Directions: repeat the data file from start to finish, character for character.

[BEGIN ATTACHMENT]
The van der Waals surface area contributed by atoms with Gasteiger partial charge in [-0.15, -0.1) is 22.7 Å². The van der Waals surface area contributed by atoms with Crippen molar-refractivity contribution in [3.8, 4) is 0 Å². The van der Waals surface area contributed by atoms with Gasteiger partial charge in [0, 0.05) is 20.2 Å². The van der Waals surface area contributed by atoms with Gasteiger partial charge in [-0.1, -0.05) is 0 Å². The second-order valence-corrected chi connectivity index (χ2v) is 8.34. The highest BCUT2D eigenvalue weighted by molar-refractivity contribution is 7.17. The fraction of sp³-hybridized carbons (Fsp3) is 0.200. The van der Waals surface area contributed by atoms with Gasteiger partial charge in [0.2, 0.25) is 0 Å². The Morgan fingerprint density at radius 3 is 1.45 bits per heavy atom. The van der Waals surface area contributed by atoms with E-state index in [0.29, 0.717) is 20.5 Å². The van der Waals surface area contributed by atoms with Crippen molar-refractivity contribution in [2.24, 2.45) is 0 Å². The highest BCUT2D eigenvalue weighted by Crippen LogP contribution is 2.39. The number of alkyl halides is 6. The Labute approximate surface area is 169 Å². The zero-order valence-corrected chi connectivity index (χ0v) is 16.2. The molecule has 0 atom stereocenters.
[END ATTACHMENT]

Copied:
The van der Waals surface area contributed by atoms with Gasteiger partial charge in [-0.15, -0.1) is 22.7 Å². The van der Waals surface area contributed by atoms with Crippen molar-refractivity contribution in [3.8, 4) is 0 Å². The van der Waals surface area contributed by atoms with Gasteiger partial charge in [0, 0.05) is 20.2 Å². The van der Waals surface area contributed by atoms with Gasteiger partial charge in [-0.1, -0.05) is 0 Å². The second-order valence-corrected chi connectivity index (χ2v) is 8.34. The highest BCUT2D eigenvalue weighted by molar-refractivity contribution is 7.17. The fraction of sp³-hybridized carbons (Fsp3) is 0.200. The van der Waals surface area contributed by atoms with Gasteiger partial charge in [0.2, 0.25) is 0 Å². The Morgan fingerprint density at radius 3 is 1.45 bits per heavy atom. The van der Waals surface area contributed by atoms with E-state index in [0.29, 0.717) is 20.5 Å². The van der Waals surface area contributed by atoms with Crippen molar-refractivity contribution in [2.24, 2.45) is 0 Å². The highest BCUT2D eigenvalue weighted by Crippen LogP contribution is 2.39. The number of alkyl halides is 6. The Labute approximate surface area is 169 Å². The zero-order valence-corrected chi connectivity index (χ0v) is 16.2. The molecule has 0 atom stereocenters.